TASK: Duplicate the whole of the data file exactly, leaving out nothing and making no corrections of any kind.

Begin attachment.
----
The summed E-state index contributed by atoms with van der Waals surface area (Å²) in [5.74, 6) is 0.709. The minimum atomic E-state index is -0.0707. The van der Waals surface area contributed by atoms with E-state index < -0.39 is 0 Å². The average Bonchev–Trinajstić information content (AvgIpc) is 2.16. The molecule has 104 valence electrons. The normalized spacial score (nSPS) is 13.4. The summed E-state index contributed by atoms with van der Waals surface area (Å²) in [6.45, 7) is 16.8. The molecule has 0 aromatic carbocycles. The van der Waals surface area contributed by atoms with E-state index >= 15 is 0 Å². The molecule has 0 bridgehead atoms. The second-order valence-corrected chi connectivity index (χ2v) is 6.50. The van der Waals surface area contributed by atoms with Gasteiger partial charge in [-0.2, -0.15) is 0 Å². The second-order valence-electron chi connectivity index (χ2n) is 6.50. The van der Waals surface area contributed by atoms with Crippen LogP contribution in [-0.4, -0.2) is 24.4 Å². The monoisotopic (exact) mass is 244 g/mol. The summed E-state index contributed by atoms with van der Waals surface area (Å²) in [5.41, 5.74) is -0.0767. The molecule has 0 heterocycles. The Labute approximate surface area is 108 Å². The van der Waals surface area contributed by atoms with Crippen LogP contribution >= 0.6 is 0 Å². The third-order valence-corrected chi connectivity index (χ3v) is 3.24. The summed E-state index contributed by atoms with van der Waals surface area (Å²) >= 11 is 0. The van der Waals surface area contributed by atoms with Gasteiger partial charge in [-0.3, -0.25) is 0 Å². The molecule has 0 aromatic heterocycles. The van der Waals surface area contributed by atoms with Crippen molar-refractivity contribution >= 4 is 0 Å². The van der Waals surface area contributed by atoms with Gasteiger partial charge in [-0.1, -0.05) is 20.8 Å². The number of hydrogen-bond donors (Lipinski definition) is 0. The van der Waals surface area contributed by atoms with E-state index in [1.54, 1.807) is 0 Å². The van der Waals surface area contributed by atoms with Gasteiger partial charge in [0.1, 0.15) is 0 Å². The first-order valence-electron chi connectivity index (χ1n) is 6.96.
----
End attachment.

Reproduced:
The summed E-state index contributed by atoms with van der Waals surface area (Å²) in [5.74, 6) is 0.709. The minimum atomic E-state index is -0.0707. The van der Waals surface area contributed by atoms with E-state index < -0.39 is 0 Å². The average Bonchev–Trinajstić information content (AvgIpc) is 2.16. The molecule has 104 valence electrons. The normalized spacial score (nSPS) is 13.4. The summed E-state index contributed by atoms with van der Waals surface area (Å²) in [6.45, 7) is 16.8. The molecule has 0 aromatic carbocycles. The van der Waals surface area contributed by atoms with E-state index >= 15 is 0 Å². The molecule has 0 bridgehead atoms. The second-order valence-corrected chi connectivity index (χ2v) is 6.50. The van der Waals surface area contributed by atoms with Gasteiger partial charge in [-0.2, -0.15) is 0 Å². The second-order valence-electron chi connectivity index (χ2n) is 6.50. The van der Waals surface area contributed by atoms with Crippen LogP contribution in [-0.4, -0.2) is 24.4 Å². The monoisotopic (exact) mass is 244 g/mol. The summed E-state index contributed by atoms with van der Waals surface area (Å²) in [5.41, 5.74) is -0.0767. The molecule has 0 heterocycles. The Labute approximate surface area is 108 Å². The van der Waals surface area contributed by atoms with Crippen LogP contribution >= 0.6 is 0 Å². The third-order valence-corrected chi connectivity index (χ3v) is 3.24. The summed E-state index contributed by atoms with van der Waals surface area (Å²) >= 11 is 0. The van der Waals surface area contributed by atoms with Gasteiger partial charge in [-0.3, -0.25) is 0 Å². The molecule has 0 aromatic heterocycles. The van der Waals surface area contributed by atoms with Crippen molar-refractivity contribution >= 4 is 0 Å². The van der Waals surface area contributed by atoms with Gasteiger partial charge in [-0.1, -0.05) is 20.8 Å². The number of hydrogen-bond donors (Lipinski definition) is 0. The van der Waals surface area contributed by atoms with E-state index in [1.54, 1.807) is 0 Å². The van der Waals surface area contributed by atoms with Gasteiger partial charge in [0.1, 0.15) is 0 Å². The first-order valence-electron chi connectivity index (χ1n) is 6.96.